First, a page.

Harriet Jones / WNPR

Community advocates and union leaders in New London are concerned they had no opportunity to comment on the final order which allows Yale New Haven Health to take over the city’s hospital. 

Connecticut Health I-Team

Lawrence and Memorial Hospital in New London will merge with Yale New Haven Health. The long-pending deal got the go-ahead from Connecticut's Office of Health Care Access late Thursday -- the last regulatory approval the partnership needed. 


Connecticut’s moratorium on new hospital mergers will last a bit longer. Governor Dannel Malloy ordered a temporary halt to more consolidation last February, when he appointed a panel to study the way the state regulates hospital mergers. 

Connecticut Hospitals Wake Up to the Need for Sleep

Sep 6, 2016
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Clattering carts, overly bright lights and frequent disruptions make hospitals a tough place to get a good night’s sleep.

But now, hospitals across Connecticut are launching efforts to help patients sleep longer and better.

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Why are some people more susceptible to addiction than others? How does genetic makeup influence a person’s chances of becoming an addict? This hour, we find out how researchers at Yale University and The Jackson Laboratory are working to better understand the science of addiction. 

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The baby was born full-term and healthy, but now, just a few weeks later, lay limp and unresponsive, barely breathing.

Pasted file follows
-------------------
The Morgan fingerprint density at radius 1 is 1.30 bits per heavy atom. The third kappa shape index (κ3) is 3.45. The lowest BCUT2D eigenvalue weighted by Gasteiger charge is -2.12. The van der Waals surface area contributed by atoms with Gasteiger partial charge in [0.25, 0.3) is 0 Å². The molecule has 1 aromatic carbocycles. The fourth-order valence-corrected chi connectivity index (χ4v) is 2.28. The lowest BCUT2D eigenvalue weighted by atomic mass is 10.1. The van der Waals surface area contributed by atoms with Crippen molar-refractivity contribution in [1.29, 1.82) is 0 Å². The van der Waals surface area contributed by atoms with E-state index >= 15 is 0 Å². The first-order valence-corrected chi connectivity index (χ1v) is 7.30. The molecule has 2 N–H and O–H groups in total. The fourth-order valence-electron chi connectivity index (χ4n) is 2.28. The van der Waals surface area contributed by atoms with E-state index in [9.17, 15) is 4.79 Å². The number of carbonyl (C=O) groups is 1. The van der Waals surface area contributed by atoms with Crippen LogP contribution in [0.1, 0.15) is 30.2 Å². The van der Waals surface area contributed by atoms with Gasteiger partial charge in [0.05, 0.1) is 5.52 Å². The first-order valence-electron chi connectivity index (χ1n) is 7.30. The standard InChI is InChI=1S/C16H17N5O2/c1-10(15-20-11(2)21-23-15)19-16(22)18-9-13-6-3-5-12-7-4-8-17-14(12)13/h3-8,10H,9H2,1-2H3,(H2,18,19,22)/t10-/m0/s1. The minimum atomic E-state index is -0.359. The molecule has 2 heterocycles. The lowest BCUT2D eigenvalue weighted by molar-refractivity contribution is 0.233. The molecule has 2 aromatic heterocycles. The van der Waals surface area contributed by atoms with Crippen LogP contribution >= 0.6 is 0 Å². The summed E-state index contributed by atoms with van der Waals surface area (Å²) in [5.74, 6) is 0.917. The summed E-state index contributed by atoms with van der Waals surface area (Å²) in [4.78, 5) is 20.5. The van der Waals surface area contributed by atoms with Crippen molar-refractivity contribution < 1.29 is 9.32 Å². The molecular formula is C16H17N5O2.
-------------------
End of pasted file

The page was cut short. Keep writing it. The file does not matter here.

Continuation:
Jan Mika/iStock / Thinkstock

Dozens of Connecticut doctors accepted six-figure payments from drug and medical device manufacturers in 2015 for consulting, speaking, meals and travel, with six of the ten highest-paid physicians affiliated with academic institutions, new federal data show.

Ryan Caron King / WNPR

In hospitals across Connecticut and nationwide, workarounds to compensate for medication shortages are daily routines for treating patients -- and health experts say it’s not about to change any time soon.

Some acute-care drugs in short supply nationally are antibiotics, antipsychotics, intravenous saline, and morphineaccording to the most recent shortage list from the U.S Food and Drug Administration.

A victim and his doctors described a "war zone" following the deadliest mass public shooting in modern United States history.

Dr. Chadwick Smith, a surgeon at the Orlando Regional Medical Center in Orlando, Fla.,, said that a little after 2 a.m. ET on Sunday, patients began arriving into the emergency room. It was quickly filled to capacity with people suffering with wounds to the extremities, the chest, the pelvis and the abdomen. Some had small wounds others had large-caliber wounds.

One impact of the addiction epidemic has been a skyrocketing rise in newborns experiencing withdrawal after being exposed to opioids in the womb. 

From 2006 to 2011, the number of newborns in withdrawal more than doubled in New Hampshire, and hospitals say the problem is only getting worse.

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Five Connecticut physicians have received letters from the U.S. Food and Drug Administration (FDA) alleging that they may have purchased unapproved drugs that put patients at risk of adverse health consequences, documents obtained by C-HIT show.

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An antibiotic-resistant "superbug" gene was discovered in the United States recently, triggering a media frenzy. Across the world, newspaper and television headlines warned of "nightmare bacteria," "deadly" infections, and a looming "global health crisis." But was the response warranted? 

Crystal Emery